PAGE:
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The role of tumor-associated macrophages in tumor vascularization

Overview of attention for article published in Vascular Cell, December 2013
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The role of tumor-associated macrophages in tumor vascularization
Published in
Vascular Cell, December 2013
DOI 10.1186/2045-824x-5-20
Pubmed ID

Chunqing Guo, Annicole Buranych, Devanand Sarkar, Paul B Fisher, Xiang-Yang Wang


Tumor vascularization is a highly complex process that involves the interaction between tumors and their surrounding stroma, as well as many distinct angiogenesis-regulating factors. Tumor associated macrophages (TAMs) represent one of the most abundant cell components in the tumor environment and key contributors to cancer-related inflammation. A large body of evidence supports the notion that TAMs play a critical role in promoting the formation of an abnormal tumor vascular network and subsequent tumor progression and invasion. Clinical and experimental evidence has shown that high levels of infiltrating TAMs are associated with poor patient prognosis and tumor resistance to therapies. In addition to stimulating angiogenesis during tumor growth, TAMs enhance tumor revascularization in response to cytotoxic therapy (e.g., radiotherapy), thereby causing cancer relapse. In this review, we highlight the emerging data related to the phenotype and polarization of TAMs in the tumor microenvironment, as well as the underlying mechanisms of macrophage function in the regulation of the angiogenic switch and tumor vascularization. Additionally, we discuss the potential of targeting pro-angiogenic TAMs, or reprograming TAMs toward a tumoricidal and angiostatic phenotype, to promote normalization of the tumor vasculature to enhance the outcome of cancer therapies.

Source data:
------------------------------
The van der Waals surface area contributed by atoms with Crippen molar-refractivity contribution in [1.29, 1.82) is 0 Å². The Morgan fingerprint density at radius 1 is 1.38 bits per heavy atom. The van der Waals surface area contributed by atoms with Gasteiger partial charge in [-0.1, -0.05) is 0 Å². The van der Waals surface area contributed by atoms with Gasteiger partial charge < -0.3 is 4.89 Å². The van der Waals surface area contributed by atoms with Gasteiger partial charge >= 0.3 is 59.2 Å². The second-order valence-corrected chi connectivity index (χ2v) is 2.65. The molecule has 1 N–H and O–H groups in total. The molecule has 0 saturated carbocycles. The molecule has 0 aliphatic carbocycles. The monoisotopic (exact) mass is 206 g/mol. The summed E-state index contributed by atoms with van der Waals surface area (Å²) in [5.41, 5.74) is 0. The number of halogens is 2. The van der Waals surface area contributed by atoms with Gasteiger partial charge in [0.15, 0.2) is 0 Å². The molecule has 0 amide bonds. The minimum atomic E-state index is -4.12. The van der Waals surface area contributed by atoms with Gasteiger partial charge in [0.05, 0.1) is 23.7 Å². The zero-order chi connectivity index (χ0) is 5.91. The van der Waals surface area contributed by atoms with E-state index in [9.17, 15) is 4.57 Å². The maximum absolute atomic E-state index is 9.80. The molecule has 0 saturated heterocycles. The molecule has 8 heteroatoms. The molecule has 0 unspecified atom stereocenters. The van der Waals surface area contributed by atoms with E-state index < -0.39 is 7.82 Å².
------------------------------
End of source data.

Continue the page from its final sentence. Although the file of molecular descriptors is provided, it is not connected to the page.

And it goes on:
Mendeley readers

Mendeley readers

The data shown below were compiled from readership statistics for 135 Mendeley readers of this research output. Click here to see the associated Mendeley record.

Geographical breakdown

Country Count As %
United Kingdom 1 <1%
Mexico 1 <1%
France 1 <1%
Canada 1 <1%
Unknown 131 97%

Demographic breakdown

Readers by professional status Count As %
Student > Ph. D. Student 29 21%
Student > Master 27 20%
Student > Bachelor 17 13%
Researcher 15 11%
Other 7 5%
Other 22 16%
Unknown 18 13%
Readers by discipline Count As %
Agricultural and Biological Sciences 33 24%
Medicine and Dentistry 27 20%
Biochemistry, Genetics and Molecular Biology 21 16%
Immunology and Microbiology 12 9%
Pharmacology, Toxicology and Pharmaceutical Science 4 3%
Other 16 12%
Unknown 22 16%